The growth of Central Admin cost was instrumental in triggering a major rise in administrative cost. The following chart provides disconcerting insight into the dramatic increase in spending on administrative activity:


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In 2001 the average Top 25 university spent 47.7 cents on non-academic salaries & wages in Instruction and Central Admin for every dollar it spent on faculty salaries; last year that number was 56.8 cents, and it’s still rising.

That translated into an additional cost of $16.1 million for administrative support at the average Top 25 university in 2022. The only ways to fund it were through increased student fees and classroom cuts; the students’ share in 2022 alone was at least $8.5 million. That same scenario played out every year in which that cost level increased. And these are just the averages – the numbers were significantly higher at some schools. See HERE for more on this damaging trend.

The Consequences

The inefficiency has triggered numerous destructive consequences:

  • Despite paying far more in fees, students are receiving less in educational quality. Faculty are constantly required to do more with less. THIS is how it looks from the student and faculty perspective.
  • Surely not by coincidence, most of Canada’s leading universities have fallen in global university rankings. Thirteen of the U15 (“an association of fifteen leading research universities across Canada”) have fallen in the QS Global Rankings since 2010 (see HERE). Most have performed well in areas associated with internationalization, so much of the decline results from deteriorations in academic quality (including things like student/teacher ratio) and academic reputation.
  • The rising cost is needlessly impairing affordability and accessibility, and fuelling the deepening national issue of student debt. More students are graduating with bigger loans – hamstrung by repayment obligations just as they’re trying to build their lives and careers.

The PSE system is either blind to these consequences or untroubled by them, and that reflects poorly on our society. It must be galling for students to hear dismissive, patronizing comments like “think of it as an investment in your future” – invariably uttered by people who graduated years ago at far lower cost and emerged with far less (if any) debt.

  • There are some damaging dimensions at the macro level.  

The loan repayments swallow disposable income, creating a significant drag on the Canadian economy. Around 500,000 students graduate into the workforce every year, most with some level of repayment obligations that have to be their first spending priority.

Canada is a delicate tapestry of dynamic large cities and vibrant smaller communities. The costs are much higher for students who have to live away from home, and they emerge with higher debt levels. The resultant repayment obligations force most to pursue higher-income opportunities in major centres when they graduate. We can’t lament the the decline of Canada’s smaller communities if we’re needlessly contributing to it.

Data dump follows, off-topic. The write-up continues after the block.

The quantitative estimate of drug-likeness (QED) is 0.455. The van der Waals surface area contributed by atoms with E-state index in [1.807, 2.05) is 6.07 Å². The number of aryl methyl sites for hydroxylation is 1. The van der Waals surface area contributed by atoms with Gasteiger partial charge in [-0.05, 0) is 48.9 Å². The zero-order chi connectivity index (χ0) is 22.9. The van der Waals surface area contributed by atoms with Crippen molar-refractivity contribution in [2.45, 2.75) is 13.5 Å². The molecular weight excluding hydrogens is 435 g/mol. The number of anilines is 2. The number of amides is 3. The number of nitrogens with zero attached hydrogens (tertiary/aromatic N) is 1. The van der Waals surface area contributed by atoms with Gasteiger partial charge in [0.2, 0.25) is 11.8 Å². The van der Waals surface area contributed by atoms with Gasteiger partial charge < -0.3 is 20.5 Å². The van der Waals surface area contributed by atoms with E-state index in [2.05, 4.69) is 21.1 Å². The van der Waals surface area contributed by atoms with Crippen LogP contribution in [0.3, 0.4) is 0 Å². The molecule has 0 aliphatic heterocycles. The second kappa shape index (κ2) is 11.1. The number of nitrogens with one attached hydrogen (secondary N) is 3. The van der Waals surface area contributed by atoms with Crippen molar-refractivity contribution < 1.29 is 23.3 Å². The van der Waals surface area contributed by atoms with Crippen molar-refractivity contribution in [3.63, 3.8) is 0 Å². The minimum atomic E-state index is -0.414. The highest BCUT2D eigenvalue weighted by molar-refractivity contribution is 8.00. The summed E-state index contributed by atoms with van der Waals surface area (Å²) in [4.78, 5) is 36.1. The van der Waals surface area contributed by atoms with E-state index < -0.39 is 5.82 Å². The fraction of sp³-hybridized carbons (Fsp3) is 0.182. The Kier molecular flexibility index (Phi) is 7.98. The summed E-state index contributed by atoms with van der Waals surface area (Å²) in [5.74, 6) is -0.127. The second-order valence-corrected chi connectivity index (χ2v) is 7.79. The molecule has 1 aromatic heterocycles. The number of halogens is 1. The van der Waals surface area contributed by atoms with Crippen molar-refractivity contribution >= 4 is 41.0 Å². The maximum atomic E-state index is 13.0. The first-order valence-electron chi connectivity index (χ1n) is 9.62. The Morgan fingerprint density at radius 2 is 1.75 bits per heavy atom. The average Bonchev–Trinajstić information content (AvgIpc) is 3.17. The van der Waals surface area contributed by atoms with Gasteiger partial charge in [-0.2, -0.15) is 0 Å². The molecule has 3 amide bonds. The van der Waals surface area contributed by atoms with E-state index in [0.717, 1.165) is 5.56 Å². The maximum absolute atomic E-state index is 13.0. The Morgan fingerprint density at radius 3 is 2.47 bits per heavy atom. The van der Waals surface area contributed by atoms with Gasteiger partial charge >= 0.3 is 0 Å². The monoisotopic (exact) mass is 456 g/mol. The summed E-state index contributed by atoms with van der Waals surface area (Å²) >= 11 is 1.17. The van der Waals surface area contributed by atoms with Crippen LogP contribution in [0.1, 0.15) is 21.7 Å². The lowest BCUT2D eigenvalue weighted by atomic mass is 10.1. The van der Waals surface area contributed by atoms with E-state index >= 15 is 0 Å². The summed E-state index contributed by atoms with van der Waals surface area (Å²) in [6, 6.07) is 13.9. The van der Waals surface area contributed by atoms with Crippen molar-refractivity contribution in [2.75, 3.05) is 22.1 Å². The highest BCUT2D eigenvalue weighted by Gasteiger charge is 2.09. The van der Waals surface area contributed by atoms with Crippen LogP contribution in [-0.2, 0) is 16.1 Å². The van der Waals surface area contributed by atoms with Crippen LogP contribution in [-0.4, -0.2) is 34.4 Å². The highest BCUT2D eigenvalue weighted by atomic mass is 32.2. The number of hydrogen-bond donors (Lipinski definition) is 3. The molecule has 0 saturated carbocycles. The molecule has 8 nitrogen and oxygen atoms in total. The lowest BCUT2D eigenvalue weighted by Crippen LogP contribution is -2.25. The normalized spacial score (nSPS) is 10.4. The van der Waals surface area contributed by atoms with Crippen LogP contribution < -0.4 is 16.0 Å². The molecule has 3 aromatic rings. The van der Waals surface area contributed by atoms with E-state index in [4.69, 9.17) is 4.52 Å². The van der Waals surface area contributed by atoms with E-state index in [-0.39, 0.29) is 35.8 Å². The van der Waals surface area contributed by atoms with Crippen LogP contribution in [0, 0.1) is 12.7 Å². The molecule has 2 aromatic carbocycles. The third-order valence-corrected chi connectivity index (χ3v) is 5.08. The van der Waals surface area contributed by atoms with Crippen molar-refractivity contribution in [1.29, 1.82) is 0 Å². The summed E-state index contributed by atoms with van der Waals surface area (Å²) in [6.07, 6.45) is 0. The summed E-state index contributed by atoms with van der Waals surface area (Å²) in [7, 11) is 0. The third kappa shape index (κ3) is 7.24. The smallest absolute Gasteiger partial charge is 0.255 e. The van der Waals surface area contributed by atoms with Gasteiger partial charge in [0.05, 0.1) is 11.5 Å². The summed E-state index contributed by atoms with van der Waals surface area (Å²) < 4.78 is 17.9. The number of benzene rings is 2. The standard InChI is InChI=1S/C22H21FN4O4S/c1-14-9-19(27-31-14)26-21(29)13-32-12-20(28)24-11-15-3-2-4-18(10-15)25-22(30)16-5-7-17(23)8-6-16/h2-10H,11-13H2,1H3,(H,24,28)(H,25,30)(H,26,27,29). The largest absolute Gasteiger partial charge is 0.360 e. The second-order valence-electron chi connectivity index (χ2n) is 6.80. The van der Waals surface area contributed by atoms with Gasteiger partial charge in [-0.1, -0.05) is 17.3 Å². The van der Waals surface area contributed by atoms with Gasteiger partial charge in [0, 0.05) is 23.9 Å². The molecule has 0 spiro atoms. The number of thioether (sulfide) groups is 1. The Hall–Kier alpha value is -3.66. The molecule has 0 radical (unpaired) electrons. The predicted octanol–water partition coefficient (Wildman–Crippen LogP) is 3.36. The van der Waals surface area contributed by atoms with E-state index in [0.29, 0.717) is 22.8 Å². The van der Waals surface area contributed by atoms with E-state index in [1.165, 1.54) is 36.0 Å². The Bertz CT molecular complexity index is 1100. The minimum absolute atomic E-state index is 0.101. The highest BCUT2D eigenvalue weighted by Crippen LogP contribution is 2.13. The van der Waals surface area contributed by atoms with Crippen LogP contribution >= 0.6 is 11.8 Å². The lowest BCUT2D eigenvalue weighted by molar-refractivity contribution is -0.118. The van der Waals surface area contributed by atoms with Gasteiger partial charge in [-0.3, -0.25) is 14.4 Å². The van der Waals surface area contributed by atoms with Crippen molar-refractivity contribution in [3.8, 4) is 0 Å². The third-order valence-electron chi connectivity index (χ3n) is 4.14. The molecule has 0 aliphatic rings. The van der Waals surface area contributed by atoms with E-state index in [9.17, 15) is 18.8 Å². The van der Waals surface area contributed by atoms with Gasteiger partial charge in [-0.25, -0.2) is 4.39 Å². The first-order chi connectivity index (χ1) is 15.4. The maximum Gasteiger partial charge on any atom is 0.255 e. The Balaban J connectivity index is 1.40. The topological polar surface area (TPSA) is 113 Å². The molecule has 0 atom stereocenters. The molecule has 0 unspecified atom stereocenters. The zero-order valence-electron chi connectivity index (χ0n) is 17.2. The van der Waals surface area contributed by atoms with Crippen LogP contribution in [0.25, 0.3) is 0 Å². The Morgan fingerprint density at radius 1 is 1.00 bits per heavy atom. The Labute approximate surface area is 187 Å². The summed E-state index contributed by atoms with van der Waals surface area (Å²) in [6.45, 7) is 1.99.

How could this happen in a supposedly collegial environment, in which key stakeholders (including students and faculty) often have a mandated presence on the governing board? Who can stop it?

Today’s issues result from fundamental flaws in post-secondary governance, as described in the ABOUT page. Decision-making has become very “top down”, the information necessary for proper vigilance is lacking – leaving Board members unable to fulfil their fiduciary responsibilities, and the key campus constituencies have been relegated from participants to observers. Provincial ministries have sat by while the resultant issues have developed – and have even compounded them.

The inevitable outcome is what we’ve been seeing for more than two decades, and it has been punishing for educational quality and, especially, for students – Canada’s “next generation”. 

They are caught between the ever-tightening jaws of a vice. On one side is declining provincial funding, and on the other is the inability of most universities to control their support and administrative costs. As if rapidly increasing fees and declining quality weren’t enough, they also face fast-rising living expenses – especially for accommodation. Is it any wonder that student debt is a deepening national issue?

Where does this end? How does it end? With it costing more to “administer” a university than to actually be one?

The only thing that will reverse these trends is greater awareness of the issues and, of course, much stronger governance.

The goal behind this website is to focus attention on the issues, and this is where rankings are important. As troubling as the above numbers are, they are just averages, and all averages are the product of above-average and below-average performers. It is unfair for all of them to be found guilty by group average, when some schools have far more remedial work to do than others.